How do we make agile working work?
Client: The University of Sussex, NHS and AgiLabs
Our regular client, the University of Sussex, approached us with a challenge: to engage their target audiences and explain the concept of agile working in a simple and accessible manner. They wanted to communicate how agile working can be implemented effectively and highlight its benefits. The main focus was on policymakers, particularly stakeholders like the NHS, but the campaign needed to appeal to a broader audience in the working world as well.
To achieve this, we designed a mini campaign centred around an animation supported by static posters and infographics. Our approach was to create a world of diverse working figures, representing various sectors such as service, manufacturing, social, and storage.
By doing so, we made sure the animation wasn't limited to one specific industry but instead had relevance across all sectors.
The campaign began with the message that "everyone is different." To effectively showcase the variety in how people work, we utilised colour and shape harmonies. Each working figure was represented by different colours and shapes, symbolizing the uniqueness of individuals and their preferences in work environments.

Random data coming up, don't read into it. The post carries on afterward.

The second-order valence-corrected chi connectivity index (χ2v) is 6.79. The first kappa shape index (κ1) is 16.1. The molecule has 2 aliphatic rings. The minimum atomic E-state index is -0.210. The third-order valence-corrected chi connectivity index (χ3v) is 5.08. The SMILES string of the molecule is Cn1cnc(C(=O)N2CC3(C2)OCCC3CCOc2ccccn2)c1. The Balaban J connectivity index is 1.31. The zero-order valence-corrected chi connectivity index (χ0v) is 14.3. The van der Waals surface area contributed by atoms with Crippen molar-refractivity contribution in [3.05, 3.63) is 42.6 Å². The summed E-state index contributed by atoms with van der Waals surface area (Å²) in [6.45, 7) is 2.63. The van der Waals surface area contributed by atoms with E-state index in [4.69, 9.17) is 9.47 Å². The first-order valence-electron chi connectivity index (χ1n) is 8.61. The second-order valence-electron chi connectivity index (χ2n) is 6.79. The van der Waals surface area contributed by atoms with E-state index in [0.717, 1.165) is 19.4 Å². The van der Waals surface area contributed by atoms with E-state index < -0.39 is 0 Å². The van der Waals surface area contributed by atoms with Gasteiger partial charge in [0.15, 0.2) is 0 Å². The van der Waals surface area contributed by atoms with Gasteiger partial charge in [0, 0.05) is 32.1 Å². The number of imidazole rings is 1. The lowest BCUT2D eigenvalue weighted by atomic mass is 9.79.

In conclusion, our mini campaign successfully increased understanding of agile working among policymakers while appealing to a wider audience in the working world. Through engaging visuals and a relatable concept, we effectively communicated the essence of agile working and its positive impact on the modern workplace.
Dr Emma Russell
Design & Direction:
- Concept Development
- Audio Production
- Print Mediums [ Infographic and Posters ].
Order exists within chaos...
We really wanted to get across the idea that many organisations are the sum of a lot of very different moving parts, all actioned by very different people. By overlapping them and using dynamic work icons that ‘pop’ in and around in a seemingly haphazard way – the idea that re-organising and adapting such a beast would appear daunting at first…
… and chaos exists within order.
"As the animation progressed, the seemingly chaotic mix of roles, jobs, locations, and tasks started to organize itself. Individuals and groups merged, forming a dynamic calendar that constantly adapted and changed. This allowed for a cleaner, clearer, and more efficient organization where individuals felt at ease with their work."